Author Archive

September 6, 2006: 9:00 pm: Game systems

I’ve been thinking about how well some of the most recent crop of indie games might work for Amber roleplaying, and the one that seems to have the most promise is Hero’s Banner, which I previously mentioned in this post. I mean, a game about royal-born characters in a fantasy setting who are making important life choices just seems like it’d be a natural match. Maybe if I buy a copy I’ll plan on running an version set in Amber at the next TBR….

September 3, 2006: 7:59 pm: Game theory (or close enough)

Ben Lehman (creator of Polaris) talks about designing RPGs in terms of social context.

It’s also important to realize that these are, explicitly, design concerns, reaching through creative and technical agendas and operating at all levels of a text. This is not a simple case of going “okay, this game is going to be outreach to non-gamers” and then feeling good about yourself. To function, your social context level goals have to completely suffuse every game design decision you make. And even then it might not work (more about that later.)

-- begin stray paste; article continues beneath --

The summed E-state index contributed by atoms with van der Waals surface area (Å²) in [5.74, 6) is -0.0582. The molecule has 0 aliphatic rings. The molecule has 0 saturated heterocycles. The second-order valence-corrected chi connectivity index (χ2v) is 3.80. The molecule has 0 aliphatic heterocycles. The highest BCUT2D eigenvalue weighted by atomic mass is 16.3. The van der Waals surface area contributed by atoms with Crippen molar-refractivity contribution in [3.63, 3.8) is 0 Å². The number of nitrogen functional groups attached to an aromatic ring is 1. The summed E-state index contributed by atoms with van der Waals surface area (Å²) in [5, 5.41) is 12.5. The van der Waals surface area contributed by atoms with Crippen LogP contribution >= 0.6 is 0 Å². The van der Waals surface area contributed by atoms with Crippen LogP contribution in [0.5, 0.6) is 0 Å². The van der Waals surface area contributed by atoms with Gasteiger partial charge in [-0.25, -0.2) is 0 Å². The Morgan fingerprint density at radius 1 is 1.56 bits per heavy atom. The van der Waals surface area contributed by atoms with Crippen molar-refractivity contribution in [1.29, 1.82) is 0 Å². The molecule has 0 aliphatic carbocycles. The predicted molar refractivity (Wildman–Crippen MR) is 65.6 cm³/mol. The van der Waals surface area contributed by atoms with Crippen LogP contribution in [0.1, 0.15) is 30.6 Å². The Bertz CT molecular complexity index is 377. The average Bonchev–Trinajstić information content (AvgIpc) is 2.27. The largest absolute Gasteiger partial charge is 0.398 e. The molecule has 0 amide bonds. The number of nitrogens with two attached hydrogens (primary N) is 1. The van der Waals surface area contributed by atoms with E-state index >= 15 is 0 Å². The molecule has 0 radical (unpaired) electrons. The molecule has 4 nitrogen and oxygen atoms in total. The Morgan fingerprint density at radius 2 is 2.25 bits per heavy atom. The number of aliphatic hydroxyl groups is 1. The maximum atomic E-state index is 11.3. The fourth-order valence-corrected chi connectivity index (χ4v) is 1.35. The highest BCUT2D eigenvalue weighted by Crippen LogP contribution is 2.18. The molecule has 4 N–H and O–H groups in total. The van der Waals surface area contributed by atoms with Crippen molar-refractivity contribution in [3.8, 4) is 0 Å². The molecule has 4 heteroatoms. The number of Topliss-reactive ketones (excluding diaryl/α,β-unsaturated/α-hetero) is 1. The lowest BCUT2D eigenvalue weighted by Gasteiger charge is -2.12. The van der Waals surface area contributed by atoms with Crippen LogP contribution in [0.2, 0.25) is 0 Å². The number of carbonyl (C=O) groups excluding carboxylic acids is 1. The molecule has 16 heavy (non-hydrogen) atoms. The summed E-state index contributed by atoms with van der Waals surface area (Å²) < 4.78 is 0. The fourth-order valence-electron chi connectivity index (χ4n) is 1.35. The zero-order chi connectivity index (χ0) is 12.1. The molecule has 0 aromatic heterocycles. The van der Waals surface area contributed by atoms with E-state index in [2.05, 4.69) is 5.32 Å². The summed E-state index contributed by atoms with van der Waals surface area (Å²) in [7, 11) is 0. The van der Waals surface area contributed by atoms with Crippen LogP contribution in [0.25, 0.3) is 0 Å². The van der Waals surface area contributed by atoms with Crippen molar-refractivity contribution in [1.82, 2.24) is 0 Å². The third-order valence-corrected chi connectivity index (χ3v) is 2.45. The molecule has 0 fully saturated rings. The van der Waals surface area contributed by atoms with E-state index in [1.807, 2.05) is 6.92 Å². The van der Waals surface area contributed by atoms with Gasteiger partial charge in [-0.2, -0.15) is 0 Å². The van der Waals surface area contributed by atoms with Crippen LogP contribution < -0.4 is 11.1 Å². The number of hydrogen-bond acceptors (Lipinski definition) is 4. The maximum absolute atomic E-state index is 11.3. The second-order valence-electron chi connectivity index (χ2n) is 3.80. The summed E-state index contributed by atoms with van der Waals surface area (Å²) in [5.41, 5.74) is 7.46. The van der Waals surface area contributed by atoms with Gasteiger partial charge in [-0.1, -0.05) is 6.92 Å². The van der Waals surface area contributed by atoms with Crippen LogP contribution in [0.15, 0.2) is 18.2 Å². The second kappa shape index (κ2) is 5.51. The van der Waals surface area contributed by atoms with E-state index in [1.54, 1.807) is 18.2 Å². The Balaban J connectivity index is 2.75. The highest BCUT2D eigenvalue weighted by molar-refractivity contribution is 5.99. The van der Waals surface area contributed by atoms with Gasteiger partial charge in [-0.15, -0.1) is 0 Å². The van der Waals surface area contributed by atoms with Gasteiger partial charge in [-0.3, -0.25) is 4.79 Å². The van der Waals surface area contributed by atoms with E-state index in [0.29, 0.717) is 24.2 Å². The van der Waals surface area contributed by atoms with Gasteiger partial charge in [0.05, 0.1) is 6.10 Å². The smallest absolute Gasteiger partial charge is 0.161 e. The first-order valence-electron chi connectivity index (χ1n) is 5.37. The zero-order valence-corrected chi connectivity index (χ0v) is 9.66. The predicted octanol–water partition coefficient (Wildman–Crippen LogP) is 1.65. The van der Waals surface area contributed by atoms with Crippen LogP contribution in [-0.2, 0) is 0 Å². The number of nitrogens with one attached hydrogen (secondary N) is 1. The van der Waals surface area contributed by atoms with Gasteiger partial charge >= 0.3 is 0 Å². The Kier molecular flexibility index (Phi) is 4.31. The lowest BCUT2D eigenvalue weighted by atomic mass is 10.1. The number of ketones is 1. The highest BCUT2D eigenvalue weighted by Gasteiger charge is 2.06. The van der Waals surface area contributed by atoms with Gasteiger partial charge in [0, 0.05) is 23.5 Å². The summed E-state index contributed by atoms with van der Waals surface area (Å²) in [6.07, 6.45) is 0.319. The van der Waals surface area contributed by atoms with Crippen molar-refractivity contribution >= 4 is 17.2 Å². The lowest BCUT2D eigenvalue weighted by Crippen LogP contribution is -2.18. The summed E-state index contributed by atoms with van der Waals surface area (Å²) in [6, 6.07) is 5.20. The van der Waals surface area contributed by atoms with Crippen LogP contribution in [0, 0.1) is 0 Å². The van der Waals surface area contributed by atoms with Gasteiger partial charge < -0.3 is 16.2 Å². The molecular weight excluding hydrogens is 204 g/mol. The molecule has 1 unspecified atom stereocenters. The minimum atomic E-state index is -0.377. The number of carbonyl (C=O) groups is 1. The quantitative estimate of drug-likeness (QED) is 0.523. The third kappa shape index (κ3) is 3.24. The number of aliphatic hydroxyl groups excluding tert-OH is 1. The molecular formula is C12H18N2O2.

It’s interesting stuff, whether you’re designing a game or not.

: 4:23 pm: Game theory (or close enough)

I finally got around to reading the “Big Gencon stakes discussion” thread over on Story Games, which is based on things Ron Edwards had to say at the con about the idea of “stakes.”

As is often the case with things Ron says, it’s the comments and questions from others that really help lead me toward understanding just what he’s talking about, and in this case there are especially illuminating contributions from John Harper, Nathan Paoletta and a few more. I had some definite “Oh, I get it now!” moments while I was reading.